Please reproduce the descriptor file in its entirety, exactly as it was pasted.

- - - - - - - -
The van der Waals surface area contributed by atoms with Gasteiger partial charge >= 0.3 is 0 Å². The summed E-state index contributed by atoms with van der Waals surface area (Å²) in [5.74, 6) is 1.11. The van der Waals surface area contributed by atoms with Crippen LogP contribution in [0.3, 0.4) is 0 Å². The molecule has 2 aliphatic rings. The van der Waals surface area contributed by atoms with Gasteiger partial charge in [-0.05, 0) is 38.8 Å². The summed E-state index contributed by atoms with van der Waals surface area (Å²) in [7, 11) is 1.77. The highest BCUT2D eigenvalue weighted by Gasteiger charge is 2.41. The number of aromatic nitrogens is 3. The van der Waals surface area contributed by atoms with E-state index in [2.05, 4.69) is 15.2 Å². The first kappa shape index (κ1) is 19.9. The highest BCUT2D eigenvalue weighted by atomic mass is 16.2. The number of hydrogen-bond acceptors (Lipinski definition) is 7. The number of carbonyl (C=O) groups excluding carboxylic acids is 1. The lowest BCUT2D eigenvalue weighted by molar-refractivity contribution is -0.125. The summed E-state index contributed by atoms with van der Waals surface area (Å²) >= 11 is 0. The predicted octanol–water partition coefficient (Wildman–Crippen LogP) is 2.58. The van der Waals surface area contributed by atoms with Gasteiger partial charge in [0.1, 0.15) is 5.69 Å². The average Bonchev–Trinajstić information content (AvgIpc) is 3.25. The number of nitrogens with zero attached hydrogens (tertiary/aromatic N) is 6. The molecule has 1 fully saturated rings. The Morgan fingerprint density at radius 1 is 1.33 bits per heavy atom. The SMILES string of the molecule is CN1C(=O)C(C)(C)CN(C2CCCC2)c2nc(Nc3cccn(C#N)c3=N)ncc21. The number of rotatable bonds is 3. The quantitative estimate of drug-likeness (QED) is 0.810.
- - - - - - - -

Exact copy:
The van der Waals surface area contributed by atoms with Gasteiger partial charge >= 0.3 is 0 Å². The summed E-state index contributed by atoms with van der Waals surface area (Å²) in [5.74, 6) is 1.11. The van der Waals surface area contributed by atoms with Crippen LogP contribution in [0.3, 0.4) is 0 Å². The molecule has 2 aliphatic rings. The van der Waals surface area contributed by atoms with Gasteiger partial charge in [-0.05, 0) is 38.8 Å². The summed E-state index contributed by atoms with van der Waals surface area (Å²) in [7, 11) is 1.77. The highest BCUT2D eigenvalue weighted by Gasteiger charge is 2.41. The number of aromatic nitrogens is 3. The van der Waals surface area contributed by atoms with E-state index in [2.05, 4.69) is 15.2 Å². The first kappa shape index (κ1) is 19.9. The highest BCUT2D eigenvalue weighted by atomic mass is 16.2. The number of hydrogen-bond acceptors (Lipinski definition) is 7. The number of carbonyl (C=O) groups excluding carboxylic acids is 1. The lowest BCUT2D eigenvalue weighted by molar-refractivity contribution is -0.125. The summed E-state index contributed by atoms with van der Waals surface area (Å²) >= 11 is 0. The predicted octanol–water partition coefficient (Wildman–Crippen LogP) is 2.58. The van der Waals surface area contributed by atoms with Gasteiger partial charge in [0.1, 0.15) is 5.69 Å². The average Bonchev–Trinajstić information content (AvgIpc) is 3.25. The number of nitrogens with zero attached hydrogens (tertiary/aromatic N) is 6. The molecule has 1 fully saturated rings. The Morgan fingerprint density at radius 1 is 1.33 bits per heavy atom. The SMILES string of the molecule is CN1C(=O)C(C)(C)CN(C2CCCC2)c2nc(Nc3cccn(C#N)c3=N)ncc21. The number of rotatable bonds is 3. The quantitative estimate of drug-likeness (QED) is 0.810.